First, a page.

[q1]> Haven't done a survey, but I still use stones, pounds and ounces, though official type people use[/q1]
[q1]> kilograms. I couldn't tell you which most people use. Due to stubborness, I'd guess most people[/q1]
[q1]> still use[/q1]

I use a mixture of imperial and metric depending on the situation. For example I was of course
taught metric and school, but I'm not quite sad enought to go up to the bar and say "I'd like 568ml
of xyz please" :P

[q1]> Referring to the original question, it must be noted that mass and weight are different. From a[/q1]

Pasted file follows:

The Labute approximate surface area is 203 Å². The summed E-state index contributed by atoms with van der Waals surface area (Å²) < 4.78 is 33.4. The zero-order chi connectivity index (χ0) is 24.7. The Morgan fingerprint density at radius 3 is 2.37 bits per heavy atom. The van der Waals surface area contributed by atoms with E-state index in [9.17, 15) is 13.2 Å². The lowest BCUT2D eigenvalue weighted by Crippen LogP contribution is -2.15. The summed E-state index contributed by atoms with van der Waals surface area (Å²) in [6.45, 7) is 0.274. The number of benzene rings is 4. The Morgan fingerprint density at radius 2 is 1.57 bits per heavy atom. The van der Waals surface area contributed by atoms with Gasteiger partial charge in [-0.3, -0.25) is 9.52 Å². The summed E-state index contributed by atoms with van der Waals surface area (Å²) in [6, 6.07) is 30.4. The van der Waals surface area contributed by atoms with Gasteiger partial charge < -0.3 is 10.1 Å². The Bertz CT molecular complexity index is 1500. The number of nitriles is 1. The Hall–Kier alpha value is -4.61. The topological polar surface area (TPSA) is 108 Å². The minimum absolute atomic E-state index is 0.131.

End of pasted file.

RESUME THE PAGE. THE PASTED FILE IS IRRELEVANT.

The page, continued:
[q1]> pedantic physicist's point of view weight is actually the physical force on a body by the Earth[/q1]
[q1]> (or other local large body).[/q1]

Exactly my point.

[q1]> Why? You shouldn't lose *any* marks for correctly answering the question they *actually* set.[/q1]
[q1]> Doesn't matter what they meant - you have to answer the question they set.[/q1]

Indeed. However, I felt that doing what I felt they expected would be safer than being pedantic.
Their inability to distinguish between weight and mass hardly makes me feel confident that I would
have received the marks if I had calculated the weight.

I'm just wondering though -- if they had used 'mass', would it have confused the people that _don't_
study physics/mechanics?

--
Cheers, Chris Howells -- [email protected], [email protected] Web: http://chrishowells.co.uk,
PGP key: http://chrishowells.co.uk/pgp.txt KDE: http://www.koffice.org, http://edu.kde.org,